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Thomas More Biology Field Station to celebrate Earth Day with unveiling of new river mural on Saturday

The Thomas More University Biology Field Station will celebrate Earth Day with an unveiling of their new river mural on Saturday, April 13 from 2 – 7 p.m.

The mural, created by artist Jon-Paul Passalacqua, will be a vibrant addition to the STEM Outreach Center, which opened in the fall.

Passalacqua began producing the mural early last fall, working an estimated total of 160 hours. The mural itself is 70 feet long and 10 feet tall and depicts a landscape of the Ohio River ecosystem with a focus on the biodiversity within the river. Beyond the aesthetics of the mural, it will be a teaching tool for the Biology Field Station’s K-12 STEM Outreach programs and highlights the convergence of art and science to engage students on the STEM subjects.

The artist (and his friend) at work. (Photo provided)

The unveiling will be part of the Biology Field Station’s annual Earth Day celebration. Sponsored by the Blue & Green Environmental Club and the Biology Field Station, this family-friendly event will include planting flowers and shrubs, mulching, cleaning up the Ohio riverbank, tours of the new STEM Outreach Center and research labs, in addition to a meet-and-greet with mural artist Passalacqua and a cookout.

Passalacqua, a University of Louisville graduate, earned a degree in 2D design. Post-graduation, he began his career as a freelance artist, painting murals in Louisville at locations like The Galt House and The Barrett Bar. Today, he primarily works as a freelance storyboard artist with hopes to one day work on a full movie production crew for a reputable studio. “Since I was a kid, creating worlds has always been a passion of mine,” he said.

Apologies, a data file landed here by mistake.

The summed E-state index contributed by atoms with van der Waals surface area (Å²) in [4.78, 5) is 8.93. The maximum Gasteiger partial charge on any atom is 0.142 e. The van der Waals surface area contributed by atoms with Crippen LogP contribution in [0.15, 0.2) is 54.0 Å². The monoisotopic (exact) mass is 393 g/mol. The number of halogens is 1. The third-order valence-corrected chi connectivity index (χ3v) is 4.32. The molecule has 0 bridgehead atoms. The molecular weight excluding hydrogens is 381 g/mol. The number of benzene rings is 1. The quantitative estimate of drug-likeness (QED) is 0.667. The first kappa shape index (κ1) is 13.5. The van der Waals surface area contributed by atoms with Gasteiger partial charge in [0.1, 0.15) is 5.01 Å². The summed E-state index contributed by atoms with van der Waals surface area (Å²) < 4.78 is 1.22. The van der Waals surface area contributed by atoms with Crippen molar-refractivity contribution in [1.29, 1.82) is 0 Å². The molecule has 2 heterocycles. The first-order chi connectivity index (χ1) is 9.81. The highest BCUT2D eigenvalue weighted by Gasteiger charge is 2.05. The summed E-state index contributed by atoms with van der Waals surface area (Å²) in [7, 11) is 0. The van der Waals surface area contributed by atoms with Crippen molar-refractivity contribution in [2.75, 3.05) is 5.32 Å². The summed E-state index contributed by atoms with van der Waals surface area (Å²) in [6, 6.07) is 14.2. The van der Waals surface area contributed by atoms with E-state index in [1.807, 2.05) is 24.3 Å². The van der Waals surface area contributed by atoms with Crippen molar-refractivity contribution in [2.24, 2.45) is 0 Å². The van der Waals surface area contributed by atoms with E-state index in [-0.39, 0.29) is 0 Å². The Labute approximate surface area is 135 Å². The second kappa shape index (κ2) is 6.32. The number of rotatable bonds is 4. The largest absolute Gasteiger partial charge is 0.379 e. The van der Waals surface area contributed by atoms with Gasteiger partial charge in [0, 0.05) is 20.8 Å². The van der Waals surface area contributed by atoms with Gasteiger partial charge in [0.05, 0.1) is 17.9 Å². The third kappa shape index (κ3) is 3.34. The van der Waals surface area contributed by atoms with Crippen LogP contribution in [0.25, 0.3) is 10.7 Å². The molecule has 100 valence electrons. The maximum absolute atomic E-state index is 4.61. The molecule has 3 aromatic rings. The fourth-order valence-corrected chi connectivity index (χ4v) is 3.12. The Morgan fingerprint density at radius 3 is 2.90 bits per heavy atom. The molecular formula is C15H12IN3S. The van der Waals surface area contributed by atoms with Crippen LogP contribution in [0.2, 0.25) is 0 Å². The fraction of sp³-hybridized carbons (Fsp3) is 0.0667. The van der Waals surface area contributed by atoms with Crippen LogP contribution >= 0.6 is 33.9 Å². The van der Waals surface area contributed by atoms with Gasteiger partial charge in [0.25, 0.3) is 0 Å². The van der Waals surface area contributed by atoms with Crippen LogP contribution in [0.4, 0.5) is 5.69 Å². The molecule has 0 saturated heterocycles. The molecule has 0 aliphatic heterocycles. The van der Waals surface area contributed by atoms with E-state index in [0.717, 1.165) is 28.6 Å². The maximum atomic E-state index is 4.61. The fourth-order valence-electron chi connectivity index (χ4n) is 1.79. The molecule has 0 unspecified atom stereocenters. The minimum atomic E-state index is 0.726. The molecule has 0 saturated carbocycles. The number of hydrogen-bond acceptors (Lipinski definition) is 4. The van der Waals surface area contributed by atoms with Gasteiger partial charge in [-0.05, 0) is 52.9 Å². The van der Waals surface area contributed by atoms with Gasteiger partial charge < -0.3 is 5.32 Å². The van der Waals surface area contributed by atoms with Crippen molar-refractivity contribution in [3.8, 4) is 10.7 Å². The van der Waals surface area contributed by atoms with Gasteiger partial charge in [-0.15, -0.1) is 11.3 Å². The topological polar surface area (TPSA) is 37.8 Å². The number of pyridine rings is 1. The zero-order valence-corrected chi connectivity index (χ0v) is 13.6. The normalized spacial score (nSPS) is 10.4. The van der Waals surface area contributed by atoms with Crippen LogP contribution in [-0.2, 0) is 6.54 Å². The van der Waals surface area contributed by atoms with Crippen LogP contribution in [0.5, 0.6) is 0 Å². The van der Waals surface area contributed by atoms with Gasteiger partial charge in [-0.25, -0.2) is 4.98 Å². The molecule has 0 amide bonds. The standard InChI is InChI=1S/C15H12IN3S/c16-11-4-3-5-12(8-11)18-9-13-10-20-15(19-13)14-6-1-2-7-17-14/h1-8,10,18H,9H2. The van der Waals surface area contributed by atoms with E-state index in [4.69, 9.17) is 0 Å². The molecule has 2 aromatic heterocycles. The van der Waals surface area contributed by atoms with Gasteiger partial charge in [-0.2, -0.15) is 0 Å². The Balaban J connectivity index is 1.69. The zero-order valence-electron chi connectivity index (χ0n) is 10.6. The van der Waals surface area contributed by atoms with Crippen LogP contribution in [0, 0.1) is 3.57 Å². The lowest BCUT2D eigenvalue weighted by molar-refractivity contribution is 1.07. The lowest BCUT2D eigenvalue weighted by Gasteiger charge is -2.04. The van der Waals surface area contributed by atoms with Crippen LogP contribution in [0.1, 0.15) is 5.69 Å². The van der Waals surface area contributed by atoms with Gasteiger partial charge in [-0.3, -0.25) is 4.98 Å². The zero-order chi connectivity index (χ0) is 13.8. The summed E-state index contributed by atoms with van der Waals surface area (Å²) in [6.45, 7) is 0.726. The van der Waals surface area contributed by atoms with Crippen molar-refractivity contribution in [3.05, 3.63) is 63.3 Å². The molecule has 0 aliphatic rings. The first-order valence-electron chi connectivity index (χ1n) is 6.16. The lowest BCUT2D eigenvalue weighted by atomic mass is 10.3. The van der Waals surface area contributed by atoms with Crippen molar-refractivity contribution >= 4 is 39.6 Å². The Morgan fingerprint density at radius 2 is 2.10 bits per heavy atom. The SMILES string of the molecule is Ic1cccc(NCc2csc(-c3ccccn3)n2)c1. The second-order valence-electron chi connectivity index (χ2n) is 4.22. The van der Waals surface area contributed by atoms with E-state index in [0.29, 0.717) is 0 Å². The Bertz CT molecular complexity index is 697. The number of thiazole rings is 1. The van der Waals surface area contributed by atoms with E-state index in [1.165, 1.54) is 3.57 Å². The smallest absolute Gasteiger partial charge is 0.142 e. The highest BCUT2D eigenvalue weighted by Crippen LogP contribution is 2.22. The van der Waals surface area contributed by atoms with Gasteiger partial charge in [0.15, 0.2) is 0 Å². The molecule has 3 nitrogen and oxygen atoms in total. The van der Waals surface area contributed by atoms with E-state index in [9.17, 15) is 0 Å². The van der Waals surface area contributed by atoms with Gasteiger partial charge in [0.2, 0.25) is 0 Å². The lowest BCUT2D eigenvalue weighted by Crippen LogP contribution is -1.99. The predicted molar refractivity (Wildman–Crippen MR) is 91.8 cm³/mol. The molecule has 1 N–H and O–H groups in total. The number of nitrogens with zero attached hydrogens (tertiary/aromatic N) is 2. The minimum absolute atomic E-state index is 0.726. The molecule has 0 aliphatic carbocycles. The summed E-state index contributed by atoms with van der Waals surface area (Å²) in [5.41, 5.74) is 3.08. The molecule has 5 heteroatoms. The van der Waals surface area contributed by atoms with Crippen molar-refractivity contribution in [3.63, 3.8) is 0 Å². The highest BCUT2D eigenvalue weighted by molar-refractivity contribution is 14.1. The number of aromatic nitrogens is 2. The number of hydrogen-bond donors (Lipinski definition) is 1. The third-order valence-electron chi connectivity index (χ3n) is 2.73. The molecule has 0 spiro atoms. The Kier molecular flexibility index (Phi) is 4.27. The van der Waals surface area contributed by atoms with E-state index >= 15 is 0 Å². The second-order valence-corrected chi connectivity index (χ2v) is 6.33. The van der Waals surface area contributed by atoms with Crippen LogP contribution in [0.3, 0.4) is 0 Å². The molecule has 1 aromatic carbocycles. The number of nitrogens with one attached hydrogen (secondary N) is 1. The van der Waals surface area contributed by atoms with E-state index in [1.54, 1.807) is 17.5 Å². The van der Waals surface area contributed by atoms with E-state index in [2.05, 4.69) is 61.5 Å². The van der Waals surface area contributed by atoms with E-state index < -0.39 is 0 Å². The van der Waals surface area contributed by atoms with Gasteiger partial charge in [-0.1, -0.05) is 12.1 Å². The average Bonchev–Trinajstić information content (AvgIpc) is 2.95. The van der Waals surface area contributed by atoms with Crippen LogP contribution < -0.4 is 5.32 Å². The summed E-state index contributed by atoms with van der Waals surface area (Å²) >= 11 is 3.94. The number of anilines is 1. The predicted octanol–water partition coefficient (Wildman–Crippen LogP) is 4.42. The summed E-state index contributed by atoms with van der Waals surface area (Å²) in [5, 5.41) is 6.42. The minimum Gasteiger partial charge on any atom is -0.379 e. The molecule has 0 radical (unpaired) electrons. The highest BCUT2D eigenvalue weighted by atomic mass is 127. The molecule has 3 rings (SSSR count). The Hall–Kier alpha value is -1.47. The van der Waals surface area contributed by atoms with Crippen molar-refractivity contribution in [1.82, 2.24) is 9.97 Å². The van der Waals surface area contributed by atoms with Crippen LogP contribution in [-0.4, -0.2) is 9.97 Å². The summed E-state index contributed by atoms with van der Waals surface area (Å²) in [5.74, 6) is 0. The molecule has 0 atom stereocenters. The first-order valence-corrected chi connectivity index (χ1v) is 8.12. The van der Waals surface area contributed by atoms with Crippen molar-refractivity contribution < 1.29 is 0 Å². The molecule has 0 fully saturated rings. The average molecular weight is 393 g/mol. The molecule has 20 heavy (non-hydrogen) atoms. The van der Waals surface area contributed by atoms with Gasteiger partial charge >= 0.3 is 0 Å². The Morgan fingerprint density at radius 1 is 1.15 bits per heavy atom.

The celebration will take place at 8309 Mary Ingles Highway, California, at the TMU Biology Field Station and STEM Outreach Center. It is free and open to the public.

For more information, reach out to Biology Field Station Director Chris Lorentz at Christopher.lorentz@thomasmore.edu.

The new STEM Outreach Center celebrated its grand opening in November.

This $875,000 expansion to the Biology Field Station, acquired on March 10, 1967, by Thomas More University, then Villa Madonna College, is a 25-acre site of the former Lock and Dam No. 35 on the Ohio River. This one-of-a-kind facility for applied biological research is the only working field station on the banks of the entire stretch of the 981-mile Ohio River just 30 minutes from Thomas More University’s main campus in Crestview Hills.

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